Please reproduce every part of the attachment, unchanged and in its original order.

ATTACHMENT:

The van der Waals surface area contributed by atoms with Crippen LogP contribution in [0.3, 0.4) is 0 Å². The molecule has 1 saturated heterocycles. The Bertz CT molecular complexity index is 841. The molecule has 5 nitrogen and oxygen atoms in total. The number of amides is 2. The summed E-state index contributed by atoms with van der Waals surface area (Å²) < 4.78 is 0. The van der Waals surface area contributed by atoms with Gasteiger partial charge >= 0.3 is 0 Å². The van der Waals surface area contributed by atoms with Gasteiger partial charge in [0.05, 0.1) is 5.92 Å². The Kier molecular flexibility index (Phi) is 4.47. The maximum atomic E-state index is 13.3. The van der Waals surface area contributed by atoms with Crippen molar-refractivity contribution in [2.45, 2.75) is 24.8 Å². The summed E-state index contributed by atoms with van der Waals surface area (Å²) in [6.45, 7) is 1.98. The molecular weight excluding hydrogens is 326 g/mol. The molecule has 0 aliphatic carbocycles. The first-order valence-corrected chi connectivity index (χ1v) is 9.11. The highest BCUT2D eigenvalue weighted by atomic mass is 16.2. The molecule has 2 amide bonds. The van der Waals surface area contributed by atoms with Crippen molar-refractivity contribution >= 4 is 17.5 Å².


The van der Waals surface area contributed by atoms with Crippen LogP contribution in [0.3, 0.4) is 0 Å². The molecule has 1 saturated heterocycles. The Bertz CT molecular complexity index is 841. The molecule has 5 nitrogen and oxygen atoms in total. The number of amides is 2. The summed E-state index contributed by atoms with van der Waals surface area (Å²) < 4.78 is 0. The van der Waals surface area contributed by atoms with Gasteiger partial charge >= 0.3 is 0 Å². The van der Waals surface area contributed by atoms with Gasteiger partial charge in [0.05, 0.1) is 5.92 Å². The Kier molecular flexibility index (Phi) is 4.47. The maximum atomic E-state index is 13.3. The van der Waals surface area contributed by atoms with Crippen molar-refractivity contribution in [2.45, 2.75) is 24.8 Å². The summed E-state index contributed by atoms with van der Waals surface area (Å²) in [6.45, 7) is 1.98. The molecular weight excluding hydrogens is 326 g/mol. The molecule has 0 aliphatic carbocycles. The first-order valence-corrected chi connectivity index (χ1v) is 9.11. The highest BCUT2D eigenvalue weighted by atomic mass is 16.2. The molecule has 2 amide bonds. The van der Waals surface area contributed by atoms with Crippen molar-refractivity contribution >= 4 is 17.5 Å².